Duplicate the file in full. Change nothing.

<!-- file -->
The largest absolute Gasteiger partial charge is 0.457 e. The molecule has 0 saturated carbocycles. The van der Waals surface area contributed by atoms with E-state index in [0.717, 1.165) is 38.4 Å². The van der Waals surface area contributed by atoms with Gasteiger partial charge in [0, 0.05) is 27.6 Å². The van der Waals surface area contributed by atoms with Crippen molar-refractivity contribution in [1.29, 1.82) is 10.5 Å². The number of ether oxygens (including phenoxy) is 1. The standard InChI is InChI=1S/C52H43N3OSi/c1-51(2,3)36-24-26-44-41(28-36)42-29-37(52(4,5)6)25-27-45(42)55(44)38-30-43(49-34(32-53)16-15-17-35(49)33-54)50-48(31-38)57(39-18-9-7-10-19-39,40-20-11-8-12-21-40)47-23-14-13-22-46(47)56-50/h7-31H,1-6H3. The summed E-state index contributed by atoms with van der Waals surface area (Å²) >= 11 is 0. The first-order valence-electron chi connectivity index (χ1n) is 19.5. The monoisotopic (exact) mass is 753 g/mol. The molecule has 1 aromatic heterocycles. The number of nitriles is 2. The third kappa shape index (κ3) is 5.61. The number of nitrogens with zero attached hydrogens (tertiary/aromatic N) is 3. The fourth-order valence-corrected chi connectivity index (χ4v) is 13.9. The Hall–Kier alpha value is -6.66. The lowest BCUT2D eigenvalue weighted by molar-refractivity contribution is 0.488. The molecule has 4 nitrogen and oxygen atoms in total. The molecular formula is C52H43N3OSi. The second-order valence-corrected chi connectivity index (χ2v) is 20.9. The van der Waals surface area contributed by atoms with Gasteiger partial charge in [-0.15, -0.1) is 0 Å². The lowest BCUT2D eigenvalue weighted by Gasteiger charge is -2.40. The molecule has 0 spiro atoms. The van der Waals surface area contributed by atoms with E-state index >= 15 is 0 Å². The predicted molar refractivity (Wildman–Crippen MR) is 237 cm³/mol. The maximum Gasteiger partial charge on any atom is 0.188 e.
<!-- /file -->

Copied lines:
The largest absolute Gasteiger partial charge is 0.457 e. The molecule has 0 saturated carbocycles. The van der Waals surface area contributed by atoms with E-state index in [0.717, 1.165) is 38.4 Å². The van der Waals surface area contributed by atoms with Gasteiger partial charge in [0, 0.05) is 27.6 Å². The van der Waals surface area contributed by atoms with Crippen molar-refractivity contribution in [1.29, 1.82) is 10.5 Å². The number of ether oxygens (including phenoxy) is 1. The standard InChI is InChI=1S/C52H43N3OSi/c1-51(2,3)36-24-26-44-41(28-36)42-29-37(52(4,5)6)25-27-45(42)55(44)38-30-43(49-34(32-53)16-15-17-35(49)33-54)50-48(31-38)57(39-18-9-7-10-19-39,40-20-11-8-12-21-40)47-23-14-13-22-46(47)56-50/h7-31H,1-6H3. The summed E-state index contributed by atoms with van der Waals surface area (Å²) >= 11 is 0. The first-order valence-electron chi connectivity index (χ1n) is 19.5. The monoisotopic (exact) mass is 753 g/mol. The molecule has 1 aromatic heterocycles. The number of nitriles is 2. The third kappa shape index (κ3) is 5.61. The number of nitrogens with zero attached hydrogens (tertiary/aromatic N) is 3. The fourth-order valence-corrected chi connectivity index (χ4v) is 13.9. The Hall–Kier alpha value is -6.66. The lowest BCUT2D eigenvalue weighted by molar-refractivity contribution is 0.488. The molecule has 4 nitrogen and oxygen atoms in total. The molecular formula is C52H43N3OSi. The second-order valence-corrected chi connectivity index (χ2v) is 20.9. The van der Waals surface area contributed by atoms with Gasteiger partial charge in [-0.15, -0.1) is 0 Å². The lowest BCUT2D eigenvalue weighted by Gasteiger charge is -2.40. The molecule has 0 spiro atoms. The van der Waals surface area contributed by atoms with E-state index >= 15 is 0 Å². The predicted molar refractivity (Wildman–Crippen MR) is 237 cm³/mol. The maximum Gasteiger partial charge on any atom is 0.188 e.